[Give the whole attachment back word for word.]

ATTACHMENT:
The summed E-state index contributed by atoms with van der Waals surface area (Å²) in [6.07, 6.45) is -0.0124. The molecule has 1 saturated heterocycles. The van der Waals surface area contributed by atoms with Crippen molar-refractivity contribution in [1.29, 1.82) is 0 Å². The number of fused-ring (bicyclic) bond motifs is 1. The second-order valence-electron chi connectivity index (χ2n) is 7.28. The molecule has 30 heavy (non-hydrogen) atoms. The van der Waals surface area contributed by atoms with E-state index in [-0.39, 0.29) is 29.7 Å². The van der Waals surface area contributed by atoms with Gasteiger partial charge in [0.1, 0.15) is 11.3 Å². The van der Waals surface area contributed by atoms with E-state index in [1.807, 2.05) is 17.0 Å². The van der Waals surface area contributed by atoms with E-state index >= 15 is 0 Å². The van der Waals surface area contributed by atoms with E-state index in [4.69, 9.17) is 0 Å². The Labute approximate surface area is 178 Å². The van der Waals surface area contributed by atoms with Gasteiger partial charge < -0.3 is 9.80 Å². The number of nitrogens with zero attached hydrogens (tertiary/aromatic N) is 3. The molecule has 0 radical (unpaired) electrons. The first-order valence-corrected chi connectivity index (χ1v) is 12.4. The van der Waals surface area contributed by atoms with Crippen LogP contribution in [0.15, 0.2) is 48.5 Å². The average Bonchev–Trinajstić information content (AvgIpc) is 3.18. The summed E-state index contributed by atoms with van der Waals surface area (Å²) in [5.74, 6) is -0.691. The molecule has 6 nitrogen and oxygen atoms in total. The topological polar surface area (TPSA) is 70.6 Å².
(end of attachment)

The summed E-state index contributed by atoms with van der Waals surface area (Å²) in [6.07, 6.45) is -0.0124. The molecule has 1 saturated heterocycles. The van der Waals surface area contributed by atoms with Crippen molar-refractivity contribution in [1.29, 1.82) is 0 Å². The number of fused-ring (bicyclic) bond motifs is 1. The second-order valence-electron chi connectivity index (χ2n) is 7.28. The molecule has 30 heavy (non-hydrogen) atoms. The van der Waals surface area contributed by atoms with E-state index in [-0.39, 0.29) is 29.7 Å². The van der Waals surface area contributed by atoms with Gasteiger partial charge in [0.1, 0.15) is 11.3 Å². The van der Waals surface area contributed by atoms with E-state index in [1.807, 2.05) is 17.0 Å². The van der Waals surface area contributed by atoms with E-state index >= 15 is 0 Å². The van der Waals surface area contributed by atoms with E-state index in [4.69, 9.17) is 0 Å². The Labute approximate surface area is 178 Å². The van der Waals surface area contributed by atoms with Gasteiger partial charge < -0.3 is 9.80 Å². The number of nitrogens with zero attached hydrogens (tertiary/aromatic N) is 3. The molecule has 0 radical (unpaired) electrons. The first-order valence-corrected chi connectivity index (χ1v) is 12.4. The van der Waals surface area contributed by atoms with Crippen LogP contribution in [0.15, 0.2) is 48.5 Å². The average Bonchev–Trinajstić information content (AvgIpc) is 3.18. The summed E-state index contributed by atoms with van der Waals surface area (Å²) in [5.74, 6) is -0.691. The molecule has 6 nitrogen and oxygen atoms in total. The topological polar surface area (TPSA) is 70.6 Å².